Location has always mattered in business, but the concept is taking on new meaning in online retail. Contextual commerce — which enables users to seamlessly purchase at the moment of discovery, wherever they first discover the product — has gained popularity and promises to wield even more influence in retail in the coming years. This is because contextual commerce could potentially monetize consumer experiences by facilitating purchasing experiences wherever consumers choose to discover brands or products.
The ins-and-outs of the emerging ecosystem of contextual commerce was the topic of a recent discussion between Karen Webster and Azita Habibi, business development lead at Braintree, a payments services firm owned by PayPal. The talk centered around the PYMNTS and Braintree Contextual Commerce Report, which used survey findings from 2,000 U.S. consumers to paint a landscape picture of the retail trend.
A deeper dive into how contextual commerce works in the real world might be useful. Buying a dress worn by a celebrity in a picture featured on a magazine or social media site is one form. So is securing a dinner reservation on Airbnb — at a restaurant the consumer might never have found near the house they just rented on the site. A shoe recommendation made by a friend on Facebook could also lead to a contextual commerce purchase.
According to the Contextual Commerce Report, 58 percent of consumers have participated in contextual commerce experiences. Of that group, 84 percent report satisfactory experiences with contextual commerce.
“With the proliferation of these experiences, you’ll [see] these numbers increase,” Habibi said.
Merchants shouldn’t take the appeal of contextual commerce for granted. A site might aggregate enough interesting content to attract consumers eager to learn more about specific topics (summer fashion, perhaps, or a particular band, among countless other areas), but if those visitors have trouble finding products, that can lead to frustration. So can being redirected to commerce sites that seem shoddy or otherwise untrustworthy.
Security of transactions, after all, stands as one of the top priorities of online shoppers.
Many Moving Parts
Contextual commerce is achieved through partnerships that require secure data sharing.
“It has multiple moving parts,” Habibi told Webster. Not only does a secure payment experience matter greatly (that means clearly telling shoppers how their payment data is being handled and who is charging it), but merchants need to have a firm grasp on inventory and orders. Any part that fails — that displeases the consumers — can lead to abandoned shopping carts and uncompleted checkouts.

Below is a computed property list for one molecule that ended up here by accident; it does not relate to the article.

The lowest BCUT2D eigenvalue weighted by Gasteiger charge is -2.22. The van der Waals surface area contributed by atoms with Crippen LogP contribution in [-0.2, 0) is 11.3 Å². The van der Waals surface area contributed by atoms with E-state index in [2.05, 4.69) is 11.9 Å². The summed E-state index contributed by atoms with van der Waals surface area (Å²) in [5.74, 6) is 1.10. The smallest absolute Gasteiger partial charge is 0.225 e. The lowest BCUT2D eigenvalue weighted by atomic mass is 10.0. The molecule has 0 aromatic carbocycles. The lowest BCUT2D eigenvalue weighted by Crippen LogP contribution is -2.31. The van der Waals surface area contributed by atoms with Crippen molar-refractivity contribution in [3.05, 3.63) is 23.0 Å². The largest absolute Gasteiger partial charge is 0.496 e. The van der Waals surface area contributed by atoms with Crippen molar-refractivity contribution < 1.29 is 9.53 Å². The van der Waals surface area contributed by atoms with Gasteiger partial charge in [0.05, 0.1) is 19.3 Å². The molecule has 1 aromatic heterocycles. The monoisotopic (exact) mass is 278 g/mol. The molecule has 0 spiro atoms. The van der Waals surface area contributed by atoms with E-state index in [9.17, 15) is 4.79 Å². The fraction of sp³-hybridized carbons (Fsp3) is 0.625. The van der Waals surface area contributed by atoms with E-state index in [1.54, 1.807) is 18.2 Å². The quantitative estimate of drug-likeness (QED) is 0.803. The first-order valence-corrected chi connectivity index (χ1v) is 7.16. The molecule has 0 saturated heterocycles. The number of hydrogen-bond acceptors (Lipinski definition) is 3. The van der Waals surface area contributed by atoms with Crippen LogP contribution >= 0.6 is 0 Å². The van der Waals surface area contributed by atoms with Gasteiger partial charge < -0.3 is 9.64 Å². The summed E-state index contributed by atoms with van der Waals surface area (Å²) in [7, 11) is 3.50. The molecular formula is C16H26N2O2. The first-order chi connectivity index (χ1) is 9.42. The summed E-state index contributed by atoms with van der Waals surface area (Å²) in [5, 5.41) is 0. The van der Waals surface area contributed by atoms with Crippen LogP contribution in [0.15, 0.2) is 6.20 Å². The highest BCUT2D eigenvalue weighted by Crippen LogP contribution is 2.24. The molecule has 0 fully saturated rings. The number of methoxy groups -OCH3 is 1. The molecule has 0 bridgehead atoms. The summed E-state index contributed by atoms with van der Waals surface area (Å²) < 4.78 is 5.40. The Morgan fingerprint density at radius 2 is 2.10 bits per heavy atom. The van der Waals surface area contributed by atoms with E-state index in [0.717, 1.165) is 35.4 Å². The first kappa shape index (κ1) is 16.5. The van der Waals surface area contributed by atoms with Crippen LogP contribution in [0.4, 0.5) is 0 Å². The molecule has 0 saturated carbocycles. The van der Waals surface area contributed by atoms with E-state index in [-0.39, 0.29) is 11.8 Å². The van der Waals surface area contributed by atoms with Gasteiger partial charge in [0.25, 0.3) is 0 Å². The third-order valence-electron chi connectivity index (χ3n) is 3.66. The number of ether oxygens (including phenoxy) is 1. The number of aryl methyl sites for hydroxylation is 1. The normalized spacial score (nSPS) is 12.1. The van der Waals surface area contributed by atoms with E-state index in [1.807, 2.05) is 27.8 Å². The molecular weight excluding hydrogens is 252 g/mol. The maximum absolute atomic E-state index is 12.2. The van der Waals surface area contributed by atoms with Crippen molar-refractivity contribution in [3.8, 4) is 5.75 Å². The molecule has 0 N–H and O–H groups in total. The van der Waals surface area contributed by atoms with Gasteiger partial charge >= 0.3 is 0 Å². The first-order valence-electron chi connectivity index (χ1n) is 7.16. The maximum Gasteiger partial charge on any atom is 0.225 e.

Contextual commerce, as the name implies, is about a holistic shopping experience — and that means keeping user experience as simple and frictionless as possible.
“It’s UX 101,” Habibi said. “No heavy graphics, easy navigation.”
That holds especially true as more consumers rely on their mobile devices to find the products they like and buy them. Any unneeded graphic or site flourish serves as a hurdle between that consumer and the final sale.
And those sales are significant, not minor shots of revenue.
The committed users of contextual commerce, those shoppers who make at least 15 such purchases each year, spend $60 on an average purchase, according to the findings in the PYMNTS report. In addition, the consumers who spend the most via contextual commerce tend to be happier than other shoppers. That’s because 82 percent of shoppers who spend more than $50 per purchase reported having a positive experience, compared to 24 percent of those who spent less than $25.
So where is contextual commerce headed?
Event ticketing represents a likely area of growth, Habibi said. Consumers could go to sites that aggregate concert dates — either local or for vacation destinations — and, in Habibi’s words, “go end to end” from discovery to purchase. Sure, the concert ticketing industry is dominated by a “couple of large players,” she said, but there remains enough fragmentation to make the sector an appealing target for more contextual commerce.
Still, the fact stands that 42 percent of consumers have not tried contextual commerce, according to the report. That did not worry Habibi, who chalked that up to the natural reluctance of slow adopters.
“There will always be holdouts,” she said. “That will change over time.”
Helping to drive that change will be AI and machine learning, which will make it possible for contextual commerce operators to better predict what shoppers want to buy, increasing the value of that retail experience. But even with such change looming, the basic rule of contextual commerce remains. It’s not about speed. It’s not about the buy button, not mainly, Habibi said.
“It’s about knowing your customers and serving the right product in the right context,” she said. “Yes, speed is important, but it’s not the only thing.”